You’ve put in the early mornings and sleepless nights in the studio.
You’ve taken the workshops and improved your skills. Now you have the artwork to show for it! The only problem? You’ve put it online and nothing is happening.
It’s the question every artist dreads: “Why isn’t my art selling!?”
While the answer to the question of low art sales online seems so elusive (it’s enough to make even the most talented artists reconsider their career path), we recommend going straight to the source: your online art portfolio.
Having an artist website is a fantastic first step, of course. But did you know that when it comes to a digital portfolio, there are certain things you can do that can actually entice art buyers to make the purchase—elements that many artists forget about?
Let’s jump right in:
Establish credibility from the start
There’s a basic rule when it comes to selling: you have to establish trust with your customer.
In person, this is easy. You smile and shake hands, they can ask questions to get to know you, and the work is right there in front of them to see. It’s a captive audience from start to finish. A real human connection is formed!
Selling online, however, is a whole other story.
Anyone with a computer can make a webpage, so why should they believe your site to be legitimate, especially when payment is involved? There’s no human interaction. They can’t look at your artwork in person. They can’t ask questions. Plus, they’re distracted by ads, other webpages, typos, broken links, the list goes on.
But not all hope is lost! You buy things online all the time, right? What makes you trust a certain website?
The best way to form this trust is by being transparent, personable, and professional as possible—just as you would be in person.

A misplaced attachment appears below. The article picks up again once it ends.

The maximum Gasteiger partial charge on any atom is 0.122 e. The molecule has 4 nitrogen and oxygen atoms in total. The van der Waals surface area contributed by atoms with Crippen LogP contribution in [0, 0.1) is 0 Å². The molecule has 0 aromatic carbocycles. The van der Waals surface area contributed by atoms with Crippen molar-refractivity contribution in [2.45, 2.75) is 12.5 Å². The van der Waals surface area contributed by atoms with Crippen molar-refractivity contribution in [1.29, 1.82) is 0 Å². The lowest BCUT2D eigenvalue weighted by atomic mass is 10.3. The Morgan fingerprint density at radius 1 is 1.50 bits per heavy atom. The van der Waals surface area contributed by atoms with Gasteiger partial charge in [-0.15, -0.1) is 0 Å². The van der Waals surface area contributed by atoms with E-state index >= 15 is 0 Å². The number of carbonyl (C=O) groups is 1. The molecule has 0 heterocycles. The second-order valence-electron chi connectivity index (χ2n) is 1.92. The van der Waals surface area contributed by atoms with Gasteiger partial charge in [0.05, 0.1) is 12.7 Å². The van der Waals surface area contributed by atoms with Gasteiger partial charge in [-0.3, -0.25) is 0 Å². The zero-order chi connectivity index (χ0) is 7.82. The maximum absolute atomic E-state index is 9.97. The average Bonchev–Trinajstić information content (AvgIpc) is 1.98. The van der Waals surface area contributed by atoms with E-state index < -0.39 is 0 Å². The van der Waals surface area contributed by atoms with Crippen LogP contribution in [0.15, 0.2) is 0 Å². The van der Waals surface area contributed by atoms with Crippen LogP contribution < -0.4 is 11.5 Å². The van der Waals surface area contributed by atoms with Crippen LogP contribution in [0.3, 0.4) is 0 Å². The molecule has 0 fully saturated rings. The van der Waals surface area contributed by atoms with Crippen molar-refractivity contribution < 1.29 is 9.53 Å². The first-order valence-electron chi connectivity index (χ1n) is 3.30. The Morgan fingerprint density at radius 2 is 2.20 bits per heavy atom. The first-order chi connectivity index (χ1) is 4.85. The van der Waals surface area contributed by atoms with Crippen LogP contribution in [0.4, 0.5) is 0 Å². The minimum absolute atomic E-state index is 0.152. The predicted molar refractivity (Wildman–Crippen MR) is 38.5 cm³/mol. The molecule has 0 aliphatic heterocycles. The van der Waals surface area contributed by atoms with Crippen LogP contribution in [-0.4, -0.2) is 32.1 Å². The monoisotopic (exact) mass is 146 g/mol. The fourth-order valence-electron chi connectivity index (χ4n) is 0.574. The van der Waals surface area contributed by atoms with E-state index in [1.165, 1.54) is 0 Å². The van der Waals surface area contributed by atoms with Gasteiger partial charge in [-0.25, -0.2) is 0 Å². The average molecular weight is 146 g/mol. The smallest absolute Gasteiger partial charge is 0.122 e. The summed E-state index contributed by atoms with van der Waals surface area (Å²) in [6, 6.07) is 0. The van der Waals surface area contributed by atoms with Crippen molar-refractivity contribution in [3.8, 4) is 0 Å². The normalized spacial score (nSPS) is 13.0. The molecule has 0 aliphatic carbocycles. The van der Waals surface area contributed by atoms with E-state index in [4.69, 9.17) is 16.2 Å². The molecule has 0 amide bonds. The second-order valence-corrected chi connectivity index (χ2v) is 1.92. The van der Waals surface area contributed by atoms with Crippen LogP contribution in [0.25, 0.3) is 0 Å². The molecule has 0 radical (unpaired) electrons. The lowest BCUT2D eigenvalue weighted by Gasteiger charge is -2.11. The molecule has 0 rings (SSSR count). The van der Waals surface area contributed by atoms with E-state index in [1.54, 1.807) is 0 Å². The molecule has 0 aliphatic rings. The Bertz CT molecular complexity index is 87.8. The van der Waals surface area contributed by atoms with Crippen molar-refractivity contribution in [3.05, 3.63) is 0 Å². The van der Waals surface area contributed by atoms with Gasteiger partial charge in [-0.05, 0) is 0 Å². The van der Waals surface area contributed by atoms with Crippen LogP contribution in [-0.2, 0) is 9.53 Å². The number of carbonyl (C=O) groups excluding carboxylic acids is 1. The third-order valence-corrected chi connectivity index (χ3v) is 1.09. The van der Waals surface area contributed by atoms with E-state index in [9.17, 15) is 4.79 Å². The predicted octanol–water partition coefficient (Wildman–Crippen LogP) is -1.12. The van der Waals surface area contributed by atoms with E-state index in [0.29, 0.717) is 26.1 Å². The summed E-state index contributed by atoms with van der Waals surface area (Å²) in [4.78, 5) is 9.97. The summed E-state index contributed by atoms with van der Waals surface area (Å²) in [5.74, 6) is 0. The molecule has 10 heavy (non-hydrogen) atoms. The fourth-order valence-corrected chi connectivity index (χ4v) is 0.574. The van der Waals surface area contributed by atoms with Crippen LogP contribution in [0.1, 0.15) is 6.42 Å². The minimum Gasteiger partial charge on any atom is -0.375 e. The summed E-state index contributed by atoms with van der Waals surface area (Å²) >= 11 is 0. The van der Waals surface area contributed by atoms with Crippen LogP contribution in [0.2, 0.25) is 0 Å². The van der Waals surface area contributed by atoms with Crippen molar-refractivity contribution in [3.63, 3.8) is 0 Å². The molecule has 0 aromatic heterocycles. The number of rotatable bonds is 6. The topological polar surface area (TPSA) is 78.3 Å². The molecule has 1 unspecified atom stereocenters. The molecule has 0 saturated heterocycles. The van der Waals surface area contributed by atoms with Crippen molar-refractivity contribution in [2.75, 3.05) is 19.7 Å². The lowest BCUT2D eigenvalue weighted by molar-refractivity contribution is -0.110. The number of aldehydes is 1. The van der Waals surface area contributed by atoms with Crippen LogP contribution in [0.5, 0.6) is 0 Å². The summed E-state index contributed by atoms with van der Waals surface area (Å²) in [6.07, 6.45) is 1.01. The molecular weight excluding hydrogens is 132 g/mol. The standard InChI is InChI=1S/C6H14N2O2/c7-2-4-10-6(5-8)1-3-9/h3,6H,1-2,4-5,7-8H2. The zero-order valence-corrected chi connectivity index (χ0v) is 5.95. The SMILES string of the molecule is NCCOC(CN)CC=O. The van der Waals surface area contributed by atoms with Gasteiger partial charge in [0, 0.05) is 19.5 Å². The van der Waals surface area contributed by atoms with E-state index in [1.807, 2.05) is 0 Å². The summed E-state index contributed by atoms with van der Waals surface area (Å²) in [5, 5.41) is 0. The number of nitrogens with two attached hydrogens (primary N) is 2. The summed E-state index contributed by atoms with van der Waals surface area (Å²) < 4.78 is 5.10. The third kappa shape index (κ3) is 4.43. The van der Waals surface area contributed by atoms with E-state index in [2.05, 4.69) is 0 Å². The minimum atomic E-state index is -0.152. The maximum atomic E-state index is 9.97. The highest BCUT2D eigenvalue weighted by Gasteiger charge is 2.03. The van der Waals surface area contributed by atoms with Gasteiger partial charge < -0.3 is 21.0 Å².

Start by completing your art portfolio with all of the essentials: artist statement, biography, professional headshot, high-quality images of your work, details that buyers need to make decisions, testimonials from your clients, links to your social media pages, and a good way to get in contact.
If you’re wondering, “Do I really need ALL of these things?” The answer is a big Y-E-S!
All of these pieces play an important role, answering different questions in a buyer’s mind, fitting together like a puzzle to give the full picture of your art business. You have to tell your unique story and tell it well.
Remember, your portfolio has to speak for you when you’re not physically there. You have to anticipate the questions people need answered before they even think about pulling out that credit card. And the only way to do that is by having as much information as possible at a potential buyer’s fingertips.
Putting it all together
With all the important details included, the only thing left to do is put it all together—because the way you do this reflects just as much on your credibility as the artist statement or photos you include! Remember this formula:
A high-quality portfolio = high-quality artwork + art buying experience